Before I tell you why Red Buttons is so great, I have to talk about Mickey Rooney.
On Tuesday, there was a press conference for a PBS show called ''Pioneers of Primetime.'' It airs in November, and seems ripe for pledge breaks, but that's another story.
To promote the show, PBS had a press conference that included Mickey Rooney, Rose Marie, Sid Caesar, Carl Reiner, Red Buttons and longtime director William Asher. Combined age: About 500. Every one of them is over 80. Rose Marie and Asher arrived in wheelchairs, and a frail-looking Caesar carried a cane.
Now, Rooney was an enormously talented actor. But he also loves to talk about himself, even when he is not the subject being discussed. Years ago, I saw him turn a press conference into a pitch session for himself and for projects he would like to do. On Tuesday -- with his wife loudly applauding almost every time he spoke -- Rooney pontificated, reminisced and generally tried to steal the show from the other show-biz veterans.
At one point, when a reporter asked about Milton Berle and Fred Allen, Rooney said, ''Can I answer that?''
"I would be amazed if you didn't,'' a weary Reiner interjected.
Which brings me to Red Buttons. At 86, Buttons was the oldest person onstage. He was also the funniest and the most entertaining. He not only imitated James Cagney, he stood up and imitated Cagney dancing like George M. Cohan. And, as a smart performer, he read the room -- and quickly sensed the impatience with Rooney.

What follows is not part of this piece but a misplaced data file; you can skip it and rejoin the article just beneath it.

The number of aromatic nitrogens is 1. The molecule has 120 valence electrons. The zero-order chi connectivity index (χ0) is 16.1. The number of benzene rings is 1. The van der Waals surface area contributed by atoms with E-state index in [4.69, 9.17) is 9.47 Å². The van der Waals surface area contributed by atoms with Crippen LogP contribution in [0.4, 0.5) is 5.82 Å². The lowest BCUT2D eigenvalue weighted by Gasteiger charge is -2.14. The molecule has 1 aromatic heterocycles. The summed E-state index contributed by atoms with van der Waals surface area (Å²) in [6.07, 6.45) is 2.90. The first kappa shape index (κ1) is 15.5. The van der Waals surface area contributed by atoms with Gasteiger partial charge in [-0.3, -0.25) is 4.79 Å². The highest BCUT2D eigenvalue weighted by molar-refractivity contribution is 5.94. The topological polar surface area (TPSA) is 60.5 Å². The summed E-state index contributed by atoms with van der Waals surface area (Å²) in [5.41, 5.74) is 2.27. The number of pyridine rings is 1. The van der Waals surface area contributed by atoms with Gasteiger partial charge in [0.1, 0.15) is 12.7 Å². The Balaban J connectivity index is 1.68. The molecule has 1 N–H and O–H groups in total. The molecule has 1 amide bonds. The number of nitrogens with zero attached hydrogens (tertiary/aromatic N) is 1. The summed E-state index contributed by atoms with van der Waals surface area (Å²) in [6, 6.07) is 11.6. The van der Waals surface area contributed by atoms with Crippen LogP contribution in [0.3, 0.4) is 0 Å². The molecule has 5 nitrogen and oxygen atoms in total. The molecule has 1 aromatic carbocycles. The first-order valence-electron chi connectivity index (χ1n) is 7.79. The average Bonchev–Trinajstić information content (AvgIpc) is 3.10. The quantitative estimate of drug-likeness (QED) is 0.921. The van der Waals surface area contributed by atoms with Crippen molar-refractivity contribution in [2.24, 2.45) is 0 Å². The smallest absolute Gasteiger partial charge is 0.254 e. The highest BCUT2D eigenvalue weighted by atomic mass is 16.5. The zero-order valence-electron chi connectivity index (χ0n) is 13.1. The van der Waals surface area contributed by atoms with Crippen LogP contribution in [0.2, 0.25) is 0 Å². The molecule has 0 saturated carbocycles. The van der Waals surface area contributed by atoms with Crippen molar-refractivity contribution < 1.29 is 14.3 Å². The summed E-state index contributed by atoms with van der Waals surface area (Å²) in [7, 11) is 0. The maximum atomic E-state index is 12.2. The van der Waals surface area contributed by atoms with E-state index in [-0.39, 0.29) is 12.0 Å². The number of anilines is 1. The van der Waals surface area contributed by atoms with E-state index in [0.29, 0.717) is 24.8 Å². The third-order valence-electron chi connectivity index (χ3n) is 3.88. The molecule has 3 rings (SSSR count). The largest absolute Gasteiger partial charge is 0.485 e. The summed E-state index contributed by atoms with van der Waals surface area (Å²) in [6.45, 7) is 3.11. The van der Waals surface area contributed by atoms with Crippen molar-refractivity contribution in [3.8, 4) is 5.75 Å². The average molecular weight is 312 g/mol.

He began needling Rooney for laughs, with Reiner joining in. A lot of the lines have a you-had-to-be-there quality on the page, and they don't include Buttons' facial expressions. But it was astounding, as well as mean. When Rooney introduced his wife from the stage, Buttons said, ''Introduce your mistress, too.''
Some of Buttons's jokes were ancient. (Recalling wartime service with Rooney, Buttons said, ''One day, he saved our entire outfit. He killed a cook.'') But he did not really need Rooney as a foil. He also had jokes about his days in burlesque (''I was the youngest comedian in the history of burlesque. ... I billed myself as the only comedian with teeth.'') and other topics.
Most importantly, he had a sense of what worked at that press conference, with that crowd. Didn't matter if the jokes wouldn't work on the printed page, or even in the retelling by someone without Buttons's timing. That wasn't where Buttons was playing. He was working the room. And he knew how to work it.